EU climate momentum can be ramped up as ministers meet
On 10-11 April EU Environment ministers are meeting informally in Sofia. On Wednesday 11th, they will discuss climate and energy issues: specifically, the Paris Agreement rulebook and the Talanoa Dialogue* (see agenda).
Why it matters:
While it’s an ‘informal’ Environment Council, it will be crucial in setting up Member State positions on the Paris Agreement on climate change ‘rulebook’ and the Talanoa Dialogue* ahead of the formal Environment Council in June.
It also comes at a time of increased EU momentum on climate: it’s the first relevant EU meeting since Heads of State and Government called for a long-term EU climate strategy in line with the Paris Agreement last month. It’s a chance for ministers to build on that request, as well as to commit to developing their own long-term climate plans. Progressive Member States such as the Netherlands and France have now also said that the EU must increase its 2030 climate and energy targets and this is an opportunity for them to reinforce their support.
Comment from Imke Lübbeke, Head of Climate and Energy, WWF European Policy Office:
“There is an exciting sense of growing momentum on climate action in Europe. This meeting is a chance for EU ministers to use their leaders’ call for a long-term climate strategy as a springboard for increased domestic and European action. They must ensure a net zero emissions goal for 2050 at the latest is at the heart of the EU strategy and that our 2030 goals are revised upwards to reflect it. They should also rapidly get to work on their own ambitious long-term climate plans.”
The formal EU Environment Council will take place on 25 June 2018.
What else is happening?
Also, although this is not officially on the agenda, the meeting is also an opportunity for EU Environment Ministers to address the controversial issue of planned development in Bulgaria’s Pirin National Park. WWF is asking them to call on the Bulgarian host government to live up to its legal commitments under the EU Nature Directives and protect this Natura 2000 area and UNESCO World Heritage Site from illegal logging and construction. Following a series of demonstrations across Bulgaria and European capitals, campaigners will also be present at the Council building in the morning of 10 April.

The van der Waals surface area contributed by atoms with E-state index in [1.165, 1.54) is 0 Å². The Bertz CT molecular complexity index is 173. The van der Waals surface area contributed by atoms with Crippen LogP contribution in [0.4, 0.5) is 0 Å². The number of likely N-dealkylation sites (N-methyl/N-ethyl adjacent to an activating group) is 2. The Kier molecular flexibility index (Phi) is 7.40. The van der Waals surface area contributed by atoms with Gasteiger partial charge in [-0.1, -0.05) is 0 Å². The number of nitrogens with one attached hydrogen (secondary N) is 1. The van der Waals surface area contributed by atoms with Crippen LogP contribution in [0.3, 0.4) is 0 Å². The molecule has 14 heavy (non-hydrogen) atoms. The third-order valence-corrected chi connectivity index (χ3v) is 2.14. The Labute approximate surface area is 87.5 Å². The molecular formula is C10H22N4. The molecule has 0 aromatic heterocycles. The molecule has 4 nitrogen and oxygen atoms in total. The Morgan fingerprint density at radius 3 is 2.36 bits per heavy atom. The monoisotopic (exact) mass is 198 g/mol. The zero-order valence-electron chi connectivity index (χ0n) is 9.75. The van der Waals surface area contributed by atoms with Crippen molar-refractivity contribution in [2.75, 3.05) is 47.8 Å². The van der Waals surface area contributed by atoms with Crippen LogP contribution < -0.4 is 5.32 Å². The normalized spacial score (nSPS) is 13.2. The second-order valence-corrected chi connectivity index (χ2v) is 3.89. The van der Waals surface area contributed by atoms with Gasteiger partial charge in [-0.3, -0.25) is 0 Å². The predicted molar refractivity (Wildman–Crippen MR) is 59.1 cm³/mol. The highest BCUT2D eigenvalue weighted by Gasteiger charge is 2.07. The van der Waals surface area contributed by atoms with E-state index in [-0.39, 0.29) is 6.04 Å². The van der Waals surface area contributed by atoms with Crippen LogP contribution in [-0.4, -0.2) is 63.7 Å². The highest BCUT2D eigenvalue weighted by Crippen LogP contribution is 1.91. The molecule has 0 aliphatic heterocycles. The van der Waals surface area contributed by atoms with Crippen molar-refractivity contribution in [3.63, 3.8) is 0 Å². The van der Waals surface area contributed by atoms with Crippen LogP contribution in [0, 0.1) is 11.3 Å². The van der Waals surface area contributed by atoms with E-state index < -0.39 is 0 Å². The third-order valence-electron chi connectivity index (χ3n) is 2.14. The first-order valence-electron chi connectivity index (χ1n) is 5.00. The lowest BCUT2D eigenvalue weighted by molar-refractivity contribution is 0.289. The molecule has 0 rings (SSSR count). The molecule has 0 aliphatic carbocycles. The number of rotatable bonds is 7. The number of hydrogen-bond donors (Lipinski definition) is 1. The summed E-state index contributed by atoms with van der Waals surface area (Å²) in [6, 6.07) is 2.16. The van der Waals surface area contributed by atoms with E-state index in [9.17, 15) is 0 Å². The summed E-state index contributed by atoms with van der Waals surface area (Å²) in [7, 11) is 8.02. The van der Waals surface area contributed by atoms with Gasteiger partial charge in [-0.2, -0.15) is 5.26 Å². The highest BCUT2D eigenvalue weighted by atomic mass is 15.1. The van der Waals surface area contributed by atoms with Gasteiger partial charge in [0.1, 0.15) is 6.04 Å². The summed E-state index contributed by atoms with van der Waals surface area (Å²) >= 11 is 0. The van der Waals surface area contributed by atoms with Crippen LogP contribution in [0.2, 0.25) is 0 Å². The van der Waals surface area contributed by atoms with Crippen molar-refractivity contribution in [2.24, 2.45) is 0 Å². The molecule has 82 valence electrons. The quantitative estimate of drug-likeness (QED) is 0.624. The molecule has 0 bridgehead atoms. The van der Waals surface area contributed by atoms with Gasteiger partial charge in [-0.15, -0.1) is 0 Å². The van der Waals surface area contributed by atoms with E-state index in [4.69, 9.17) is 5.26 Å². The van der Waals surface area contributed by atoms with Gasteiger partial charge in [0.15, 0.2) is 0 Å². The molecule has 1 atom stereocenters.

*For an explanation of the rulebook and Talanoa Dialogue, please see below.
Which EU countries support a more ambitious EU 2050 climate target?
So far, only France and the Netherlands openly support more ambition at EU level than the current 80-95% emissions reduction target. Others like Portugal, Germany, Sweden, Luxembourg, Belgium, Denmark and Slovenia are also in favour of an ambitious long-term strategy.
To date, only three EU Member States have submitted their own long-term emissions strategies to the UNFCCC portal: the Czech Republic, France and Germany.
What is the Paris Agreement ‘rulebook’?
The aim of the ‘rulebook’ is to standardise the way countries account for and report on their climate pledges. The rulebook needs to be done by the end of 2018, according to the Paris Agreement's timeline.
What is the Talanoa Dialogue?
The Talanoa Dialogue (formerly the ‘Facilitative Dialogue’) came out of the Paris Agreement. It was primarily set-up to begin a ‘stocktake’ of efforts to reduce emissions. The Fiji COP Presidency added the extra element of bringing a range of stakeholders into a discussion as to what must be done. It tries to answer three questions: Where are we? Where do we want to go? How do we get there? In 2018, the EU is expected to hold two regional Talanoa Dialogue meetings with stakeholders, alongside the UN Talanoa Dialogues (June 14th and October). Other EU institutions will be holding meetings in the Talanoa style including the European Economic and Social Committee on April 23rd.